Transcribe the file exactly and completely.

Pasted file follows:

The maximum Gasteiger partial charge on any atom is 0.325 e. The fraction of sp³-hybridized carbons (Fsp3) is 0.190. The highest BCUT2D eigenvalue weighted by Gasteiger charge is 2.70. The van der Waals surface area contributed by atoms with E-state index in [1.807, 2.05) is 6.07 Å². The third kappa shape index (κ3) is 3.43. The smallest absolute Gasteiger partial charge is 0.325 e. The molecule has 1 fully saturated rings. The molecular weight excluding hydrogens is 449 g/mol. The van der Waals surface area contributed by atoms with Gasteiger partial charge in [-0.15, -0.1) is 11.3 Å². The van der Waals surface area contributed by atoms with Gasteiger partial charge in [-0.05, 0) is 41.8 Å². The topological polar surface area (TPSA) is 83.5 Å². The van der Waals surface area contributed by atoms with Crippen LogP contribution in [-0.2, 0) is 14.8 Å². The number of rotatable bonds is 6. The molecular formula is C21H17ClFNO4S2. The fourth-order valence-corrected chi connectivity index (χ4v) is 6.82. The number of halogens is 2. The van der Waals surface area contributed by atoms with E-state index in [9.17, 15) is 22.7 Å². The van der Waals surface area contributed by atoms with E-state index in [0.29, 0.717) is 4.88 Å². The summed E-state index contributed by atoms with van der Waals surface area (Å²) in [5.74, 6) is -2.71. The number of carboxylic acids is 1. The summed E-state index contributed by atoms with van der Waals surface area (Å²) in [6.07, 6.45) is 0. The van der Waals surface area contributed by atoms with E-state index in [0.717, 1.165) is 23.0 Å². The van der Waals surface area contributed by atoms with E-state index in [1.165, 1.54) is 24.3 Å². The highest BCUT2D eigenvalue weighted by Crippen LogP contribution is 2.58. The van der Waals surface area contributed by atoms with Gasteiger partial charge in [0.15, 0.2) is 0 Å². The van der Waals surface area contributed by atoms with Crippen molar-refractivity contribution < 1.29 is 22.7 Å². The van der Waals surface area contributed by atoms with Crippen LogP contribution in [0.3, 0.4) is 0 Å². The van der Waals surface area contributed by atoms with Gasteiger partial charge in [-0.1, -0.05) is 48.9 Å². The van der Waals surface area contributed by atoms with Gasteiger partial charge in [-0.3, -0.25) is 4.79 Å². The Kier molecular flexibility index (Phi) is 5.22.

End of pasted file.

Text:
The maximum Gasteiger partial charge on any atom is 0.325 e. The fraction of sp³-hybridized carbons (Fsp3) is 0.190. The highest BCUT2D eigenvalue weighted by Gasteiger charge is 2.70. The van der Waals surface area contributed by atoms with E-state index in [1.807, 2.05) is 6.07 Å². The third kappa shape index (κ3) is 3.43. The smallest absolute Gasteiger partial charge is 0.325 e. The molecule has 1 fully saturated rings. The molecular weight excluding hydrogens is 449 g/mol. The van der Waals surface area contributed by atoms with Gasteiger partial charge in [-0.15, -0.1) is 11.3 Å². The van der Waals surface area contributed by atoms with Gasteiger partial charge in [-0.05, 0) is 41.8 Å². The topological polar surface area (TPSA) is 83.5 Å². The van der Waals surface area contributed by atoms with Crippen LogP contribution in [-0.2, 0) is 14.8 Å². The number of rotatable bonds is 6. The molecular formula is C21H17ClFNO4S2. The fourth-order valence-corrected chi connectivity index (χ4v) is 6.82. The number of halogens is 2. The van der Waals surface area contributed by atoms with E-state index in [9.17, 15) is 22.7 Å². The van der Waals surface area contributed by atoms with E-state index in [0.29, 0.717) is 4.88 Å². The summed E-state index contributed by atoms with van der Waals surface area (Å²) in [5.74, 6) is -2.71. The number of carboxylic acids is 1. The summed E-state index contributed by atoms with van der Waals surface area (Å²) in [6.07, 6.45) is 0. The van der Waals surface area contributed by atoms with E-state index in [0.717, 1.165) is 23.0 Å². The van der Waals surface area contributed by atoms with E-state index in [1.165, 1.54) is 24.3 Å². The highest BCUT2D eigenvalue weighted by Crippen LogP contribution is 2.58. The van der Waals surface area contributed by atoms with Gasteiger partial charge in [0.15, 0.2) is 0 Å². The van der Waals surface area contributed by atoms with Crippen molar-refractivity contribution < 1.29 is 22.7 Å². The van der Waals surface area contributed by atoms with Crippen LogP contribution in [0.3, 0.4) is 0 Å². The van der Waals surface area contributed by atoms with Gasteiger partial charge in [-0.1, -0.05) is 48.9 Å². The van der Waals surface area contributed by atoms with Gasteiger partial charge in [-0.3, -0.25) is 4.79 Å². The Kier molecular flexibility index (Phi) is 5.22.